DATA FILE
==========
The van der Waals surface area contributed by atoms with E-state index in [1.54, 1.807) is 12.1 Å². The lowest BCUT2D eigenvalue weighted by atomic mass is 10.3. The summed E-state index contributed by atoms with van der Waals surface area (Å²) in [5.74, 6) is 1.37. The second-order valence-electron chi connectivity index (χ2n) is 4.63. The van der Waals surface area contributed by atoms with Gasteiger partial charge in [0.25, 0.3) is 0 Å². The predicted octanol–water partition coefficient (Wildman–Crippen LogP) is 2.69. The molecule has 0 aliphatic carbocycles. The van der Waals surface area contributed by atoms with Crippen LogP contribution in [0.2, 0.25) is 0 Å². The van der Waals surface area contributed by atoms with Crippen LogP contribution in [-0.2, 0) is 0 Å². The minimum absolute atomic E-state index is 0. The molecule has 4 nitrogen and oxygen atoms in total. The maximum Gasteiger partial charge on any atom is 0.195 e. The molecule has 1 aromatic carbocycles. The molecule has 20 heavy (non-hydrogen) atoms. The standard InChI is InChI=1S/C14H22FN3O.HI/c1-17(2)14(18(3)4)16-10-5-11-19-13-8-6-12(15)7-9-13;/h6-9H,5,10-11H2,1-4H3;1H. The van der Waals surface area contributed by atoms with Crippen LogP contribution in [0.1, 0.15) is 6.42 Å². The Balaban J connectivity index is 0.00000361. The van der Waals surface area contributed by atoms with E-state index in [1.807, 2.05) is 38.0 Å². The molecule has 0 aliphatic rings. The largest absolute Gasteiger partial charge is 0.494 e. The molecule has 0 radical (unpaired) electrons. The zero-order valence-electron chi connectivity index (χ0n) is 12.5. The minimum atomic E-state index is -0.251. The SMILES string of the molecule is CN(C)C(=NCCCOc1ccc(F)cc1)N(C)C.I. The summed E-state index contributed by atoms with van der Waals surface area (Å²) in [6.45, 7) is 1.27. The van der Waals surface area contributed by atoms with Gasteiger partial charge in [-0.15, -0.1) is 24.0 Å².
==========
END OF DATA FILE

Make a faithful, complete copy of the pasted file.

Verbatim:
The van der Waals surface area contributed by atoms with E-state index in [1.54, 1.807) is 12.1 Å². The lowest BCUT2D eigenvalue weighted by atomic mass is 10.3. The summed E-state index contributed by atoms with van der Waals surface area (Å²) in [5.74, 6) is 1.37. The second-order valence-electron chi connectivity index (χ2n) is 4.63. The van der Waals surface area contributed by atoms with Gasteiger partial charge in [0.25, 0.3) is 0 Å². The predicted octanol–water partition coefficient (Wildman–Crippen LogP) is 2.69. The molecule has 0 aliphatic carbocycles. The van der Waals surface area contributed by atoms with Crippen LogP contribution in [0.2, 0.25) is 0 Å². The van der Waals surface area contributed by atoms with Crippen LogP contribution in [-0.2, 0) is 0 Å². The minimum absolute atomic E-state index is 0. The molecule has 4 nitrogen and oxygen atoms in total. The maximum Gasteiger partial charge on any atom is 0.195 e. The molecule has 1 aromatic carbocycles. The molecule has 20 heavy (non-hydrogen) atoms. The standard InChI is InChI=1S/C14H22FN3O.HI/c1-17(2)14(18(3)4)16-10-5-11-19-13-8-6-12(15)7-9-13;/h6-9H,5,10-11H2,1-4H3;1H. The van der Waals surface area contributed by atoms with Crippen LogP contribution in [0.1, 0.15) is 6.42 Å². The Balaban J connectivity index is 0.00000361. The van der Waals surface area contributed by atoms with E-state index in [1.807, 2.05) is 38.0 Å². The molecule has 0 aliphatic rings. The largest absolute Gasteiger partial charge is 0.494 e. The molecule has 0 radical (unpaired) electrons. The zero-order valence-electron chi connectivity index (χ0n) is 12.5. The minimum atomic E-state index is -0.251. The SMILES string of the molecule is CN(C)C(=NCCCOc1ccc(F)cc1)N(C)C.I. The summed E-state index contributed by atoms with van der Waals surface area (Å²) in [6.45, 7) is 1.27. The van der Waals surface area contributed by atoms with Gasteiger partial charge in [-0.15, -0.1) is 24.0 Å².